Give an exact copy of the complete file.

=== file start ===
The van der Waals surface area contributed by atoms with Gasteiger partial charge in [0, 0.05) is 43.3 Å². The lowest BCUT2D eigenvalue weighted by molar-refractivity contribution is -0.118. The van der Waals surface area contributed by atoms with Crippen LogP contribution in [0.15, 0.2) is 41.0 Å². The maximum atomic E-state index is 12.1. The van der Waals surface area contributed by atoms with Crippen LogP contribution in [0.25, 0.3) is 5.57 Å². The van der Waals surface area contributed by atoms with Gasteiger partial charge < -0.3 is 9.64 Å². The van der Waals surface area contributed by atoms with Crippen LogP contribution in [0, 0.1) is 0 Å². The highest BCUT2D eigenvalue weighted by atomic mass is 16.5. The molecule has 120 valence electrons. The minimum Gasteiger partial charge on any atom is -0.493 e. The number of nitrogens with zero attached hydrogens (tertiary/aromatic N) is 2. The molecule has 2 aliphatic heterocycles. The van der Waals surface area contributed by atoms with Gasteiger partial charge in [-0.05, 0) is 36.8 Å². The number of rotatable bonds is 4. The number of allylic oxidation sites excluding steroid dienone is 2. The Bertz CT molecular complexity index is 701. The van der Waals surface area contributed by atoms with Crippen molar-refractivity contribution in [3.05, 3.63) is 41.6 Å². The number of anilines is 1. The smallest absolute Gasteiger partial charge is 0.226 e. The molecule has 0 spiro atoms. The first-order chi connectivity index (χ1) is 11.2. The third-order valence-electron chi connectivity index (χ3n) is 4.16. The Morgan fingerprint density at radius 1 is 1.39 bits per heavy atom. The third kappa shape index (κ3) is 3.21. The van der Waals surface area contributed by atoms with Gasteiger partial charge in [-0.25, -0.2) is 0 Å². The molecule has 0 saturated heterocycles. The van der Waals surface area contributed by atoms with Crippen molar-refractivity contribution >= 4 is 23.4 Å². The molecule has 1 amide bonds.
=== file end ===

The van der Waals surface area contributed by atoms with Gasteiger partial charge in [0, 0.05) is 43.3 Å². The lowest BCUT2D eigenvalue weighted by molar-refractivity contribution is -0.118. The van der Waals surface area contributed by atoms with Crippen LogP contribution in [0.15, 0.2) is 41.0 Å². The maximum atomic E-state index is 12.1. The van der Waals surface area contributed by atoms with Crippen LogP contribution in [0.25, 0.3) is 5.57 Å². The van der Waals surface area contributed by atoms with Gasteiger partial charge < -0.3 is 9.64 Å². The van der Waals surface area contributed by atoms with Crippen LogP contribution in [0, 0.1) is 0 Å². The highest BCUT2D eigenvalue weighted by atomic mass is 16.5. The molecule has 120 valence electrons. The minimum Gasteiger partial charge on any atom is -0.493 e. The number of nitrogens with zero attached hydrogens (tertiary/aromatic N) is 2. The molecule has 2 aliphatic heterocycles. The van der Waals surface area contributed by atoms with Gasteiger partial charge in [-0.05, 0) is 36.8 Å². The number of rotatable bonds is 4. The number of allylic oxidation sites excluding steroid dienone is 2. The Bertz CT molecular complexity index is 701. The van der Waals surface area contributed by atoms with Crippen molar-refractivity contribution in [3.05, 3.63) is 41.6 Å². The number of anilines is 1. The smallest absolute Gasteiger partial charge is 0.226 e. The molecule has 0 spiro atoms. The first-order chi connectivity index (χ1) is 11.2. The third-order valence-electron chi connectivity index (χ3n) is 4.16. The Morgan fingerprint density at radius 1 is 1.39 bits per heavy atom. The third kappa shape index (κ3) is 3.21. The van der Waals surface area contributed by atoms with Gasteiger partial charge in [-0.25, -0.2) is 0 Å². The molecule has 0 saturated heterocycles. The van der Waals surface area contributed by atoms with Crippen molar-refractivity contribution >= 4 is 23.4 Å². The molecule has 1 amide bonds.